ESPID: Gender doesn't affect child mortality after vaccines

May 13, 2014
ESPID: gender doesn't affect child mortality after vaccines

(HealthDay)—There are no gender-specific differences in child mortality related to the type of vaccine last administered, according to a study presented at the annual meeting of the European Society for Paediatric Infectious Diseases, held from May 6 to 10 in Dublin.

Tessa Schurink-van 't Klooster, from the National Institute for Public Health and the Environment in Bilthoven, Netherlands, and colleagues analyzed in a cohort of all Dutch children (aged 0 to 11 years in 2000 until 2011), and comparisons were made by gender.

The researchers found that over 30,023,459 person years, 21,362 children died (mortality rate 7.1/10,000 person years). For girls, mortality rate ratios (MRRs) ranged between 0.81 (95 percent confidence interval, 0.74 to 0.89) in children 2 to 13 months old and 0.90 (95 percent confidence interval, 0.77 to 1.07) in children aged 9 to 11 years, compared to boys. Analysis by the type of vaccine last received did not significantly change MRRs.

"The findings of this large population-based study are reassuring for continued trust in the safety of the national immunization program in high income countries," Schurink-van 't Klooster said in a statement. "However, ongoing evaluation of potential non-specific effects of vaccination on and morbidity is needed to provide accurate information of the benefits and risks of vaccination."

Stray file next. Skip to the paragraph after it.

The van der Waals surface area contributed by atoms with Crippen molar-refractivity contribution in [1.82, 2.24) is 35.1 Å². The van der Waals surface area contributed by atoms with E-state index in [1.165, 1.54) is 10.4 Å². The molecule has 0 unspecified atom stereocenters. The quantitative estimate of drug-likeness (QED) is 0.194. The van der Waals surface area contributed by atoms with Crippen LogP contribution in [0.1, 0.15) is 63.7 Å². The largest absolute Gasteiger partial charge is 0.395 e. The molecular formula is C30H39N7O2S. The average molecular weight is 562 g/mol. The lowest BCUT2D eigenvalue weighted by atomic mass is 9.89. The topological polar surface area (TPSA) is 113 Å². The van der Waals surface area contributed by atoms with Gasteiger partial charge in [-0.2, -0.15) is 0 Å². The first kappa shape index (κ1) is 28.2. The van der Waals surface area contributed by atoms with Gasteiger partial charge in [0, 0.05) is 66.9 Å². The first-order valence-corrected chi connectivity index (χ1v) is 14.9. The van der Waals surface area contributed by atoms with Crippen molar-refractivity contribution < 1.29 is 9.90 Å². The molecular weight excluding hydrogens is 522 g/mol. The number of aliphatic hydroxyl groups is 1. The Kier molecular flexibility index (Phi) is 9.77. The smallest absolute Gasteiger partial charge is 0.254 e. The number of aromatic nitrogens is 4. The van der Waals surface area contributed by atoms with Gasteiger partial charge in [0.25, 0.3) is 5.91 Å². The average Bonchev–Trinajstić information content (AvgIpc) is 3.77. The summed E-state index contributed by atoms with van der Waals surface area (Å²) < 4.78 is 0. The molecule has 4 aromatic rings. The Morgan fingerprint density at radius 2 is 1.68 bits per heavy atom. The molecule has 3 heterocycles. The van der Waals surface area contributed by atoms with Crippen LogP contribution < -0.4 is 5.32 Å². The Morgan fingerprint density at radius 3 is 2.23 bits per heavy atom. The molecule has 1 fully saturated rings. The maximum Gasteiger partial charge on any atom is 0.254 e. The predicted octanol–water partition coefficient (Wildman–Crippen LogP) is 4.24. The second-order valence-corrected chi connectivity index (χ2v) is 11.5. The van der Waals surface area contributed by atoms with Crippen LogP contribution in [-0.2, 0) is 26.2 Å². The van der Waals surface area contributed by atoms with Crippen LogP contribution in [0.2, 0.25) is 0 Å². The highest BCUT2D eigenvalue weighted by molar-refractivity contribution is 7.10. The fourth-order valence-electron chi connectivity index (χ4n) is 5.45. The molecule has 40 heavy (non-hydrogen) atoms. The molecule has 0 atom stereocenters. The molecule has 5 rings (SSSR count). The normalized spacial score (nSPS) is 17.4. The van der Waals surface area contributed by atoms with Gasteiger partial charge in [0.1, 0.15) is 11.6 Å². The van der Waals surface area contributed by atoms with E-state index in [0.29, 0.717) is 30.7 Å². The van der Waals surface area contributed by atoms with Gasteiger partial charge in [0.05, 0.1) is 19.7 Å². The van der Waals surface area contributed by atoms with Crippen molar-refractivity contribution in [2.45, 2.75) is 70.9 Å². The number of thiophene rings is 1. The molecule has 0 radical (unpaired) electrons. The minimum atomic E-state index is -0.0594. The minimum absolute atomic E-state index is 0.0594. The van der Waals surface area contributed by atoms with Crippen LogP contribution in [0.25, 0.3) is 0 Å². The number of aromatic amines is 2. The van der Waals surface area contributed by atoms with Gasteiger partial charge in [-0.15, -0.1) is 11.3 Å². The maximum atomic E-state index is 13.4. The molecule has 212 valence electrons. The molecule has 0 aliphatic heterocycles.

Explore further: ESPID: Flu vaccine in pregnancy doesn't affect infant growth

More information: More Information

Related Stories

ESPID: Flu vaccine in pregnancy doesn't affect infant growth

May 9, 2014

(HealthDay)—Vaccination with the H1N1 influenza vaccine Focetria during pregnancy has no adverse effects on infant health, according to a study presented at the annual meeting of the European Society for Paediatric Infectious ...

Interarm BP difference may up cardiac risk in diabetes

April 3, 2014

(HealthDay)—Interarm differences in systolic blood pressure (BP) in patients with diabetes may be associated with an increased risk of cardiovascular morbidity and mortality, according to research published online on March ...

CDC: Child care flu vaccination requirements seem effective

March 8, 2014

(HealthDay)—Requiring the flu vaccination for child care admission seems to have increased vaccination rates and led to lower hospitalization rates for influenza in young children, according to a report published in the ...

Recommended for you

Are SIDS and colic related? Researchers propose new theory

November 18, 2016

Many parents know the frustration and misery of having an infant with colic. Try as they might, there often seems to be no way for concerned parents to calm a crying child. Though researchers haven't been able to pinpoint ...

0 comments

Please sign in to add a comment. Registration is free, and takes less than a minute. Read more

Click here to reset your password.
Sign in to get notified via email when new comments are made.